The Digital Performance Right in Sound Recordings Act represented the beginning of what might be a restructuring of copyright law in music. However, it is unclear how the trend will continue. This paper advocates (at the very least) expanding the right that the 1995 Act created, so that a performance right in sound recordings exists in media other than digital subscription services. Expanding this right, which was created and tailored for the Internet, would not only set a workable standard for the new medium, but would resolve a century-long inequity.

It is, of course, possible that what actually ends up happening is something entirely different. For example, rather than allowing the lines to blur enough that the system of performance rights is restructured, it is possible that organizations such as BMI and ASCAP will use advances in technology to sharpen the divide between performance and distribution. Codes within musical works online might render some files listen-only, perhaps by surfacing and scrambling the file once the user tries to make a permanent copy of it. 30 Alternatively, license agreements might follow the example set by CompuServe and Frank Music in a 1995 settlement. 31 In that case, CompuServe agreed to require bulletin board operators to obtain mechanical licenses to post songs on the Internet. Such a solution designates certain transmissions as reproductions but fails to address the question whether owners of sound recordings should also have performance rights in those recordings.

The above solutions, by themselves, would just throw up another artificial divide. The Internet offers a valuable opportunity, the real possibility of remedying a long-standing inequity that other advances in media could not change. We would do well to take advantage of it.


1. Broadcast Music, Inc. ("BMI"), the American Society of Composers, Artists, and Publishers ("ASCAP"), and the Society of European Stage Authors and Composers ("SESAC"). BMI and ASCAP are the big players in the American music industry.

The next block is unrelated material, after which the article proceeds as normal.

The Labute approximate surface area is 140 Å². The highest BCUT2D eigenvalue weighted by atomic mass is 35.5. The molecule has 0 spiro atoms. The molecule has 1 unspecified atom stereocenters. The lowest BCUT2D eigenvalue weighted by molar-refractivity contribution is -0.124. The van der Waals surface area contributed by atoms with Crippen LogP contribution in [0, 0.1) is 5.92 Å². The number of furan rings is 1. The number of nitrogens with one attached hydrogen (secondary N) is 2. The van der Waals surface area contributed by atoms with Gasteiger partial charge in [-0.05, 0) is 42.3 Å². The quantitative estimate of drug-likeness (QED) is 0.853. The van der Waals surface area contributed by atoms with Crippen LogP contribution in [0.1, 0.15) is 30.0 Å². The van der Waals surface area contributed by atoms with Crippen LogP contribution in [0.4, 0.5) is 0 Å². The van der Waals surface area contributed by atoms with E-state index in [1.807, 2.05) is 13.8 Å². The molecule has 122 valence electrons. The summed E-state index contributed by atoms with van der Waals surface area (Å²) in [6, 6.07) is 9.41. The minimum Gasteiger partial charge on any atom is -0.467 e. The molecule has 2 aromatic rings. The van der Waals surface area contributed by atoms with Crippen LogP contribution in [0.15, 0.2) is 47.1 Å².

2. For my own convenience, I will use "Paul Anka" to refer to the copyright owner of the composition, although in truth the copyright owner is now Spank Music Corp.

("My Way" is the English version of a 1967 French song called "Comme d'habitude," written by Jacques Revaux, Claude François, and Gilles Thibault. Paul Anka wrote the English lyrics. "Comme d’habitude" means "as usual" or "as always.")

3. Frank Sinatra, My Way, on My Way (Reprise 1968).

4. Sid Vicious, My Way, on Sid Sings (Virgin 1979).

5. 17 U.S.C. § 101 (1996). Congress noted that a performance might occur either directly or through some process – equipment for reproducing or amplifying sounds, transmitting appliances, electric retrieval systems, and techniques and systems not yet in use or invented. See H.R. Rep. No. 94-1476, at 63.

6. The owner of a sound recording is most often a record company. Income from distribution of recordings – traditionally through sales of CDs – is set against the musicians’ advances from the record company. Once the advance is recouped, musicians may begin to profit from distribution.

Since this paper argues in favor of expanding the definition of distribution in order to benefit musicians, who thus reach the point of recoupment more quickly, I am focusing on musicians as the beneficiaries of the change. Record companies will likely benefit, or at least suffer no losses. However, except insofar as it affects their willingness to accept the new system, the effect on record companies is incidental to the argument.

7. The Harry Fox Agency specializes in issuing licenses to record companies for the reproduction of songs. The agency collects fees, retains a small percentage for its services, and pays the rest to music publishers (which then typically pays half of that to the songwriter). The agency does not license performance of songs. Bob Kohn, A Primer on the Law of Webcasting and Digital Music Delivery, 20 Ent. L. Rep. 4 (September, 1998).

8. Id.

9. See Twentieth Century Music Corp. v. Aiken, 422 U.S. 151, 154-56 (1975).

10. 17 U.S.C. § 1 (1970). Until 1976, the exclusive right to public performance only applied to performances "for profit"; unauthorized public performances not associated with a profit-making venture were not considered infringements. See Julien H. Collins III, Note, When in Doubt, Do Without: Licensing Public Performances by Nonprofit Camping or Volunteer Service Organizations Under Federal Copyright Law, 75 Wash. U. L.Q. 1277, 1286-87.

11. Edward T. Saadi, Sound Recordings Need Sound Protection, 5 Tex. Intell. Prop. L.J. 333, 346 (1997).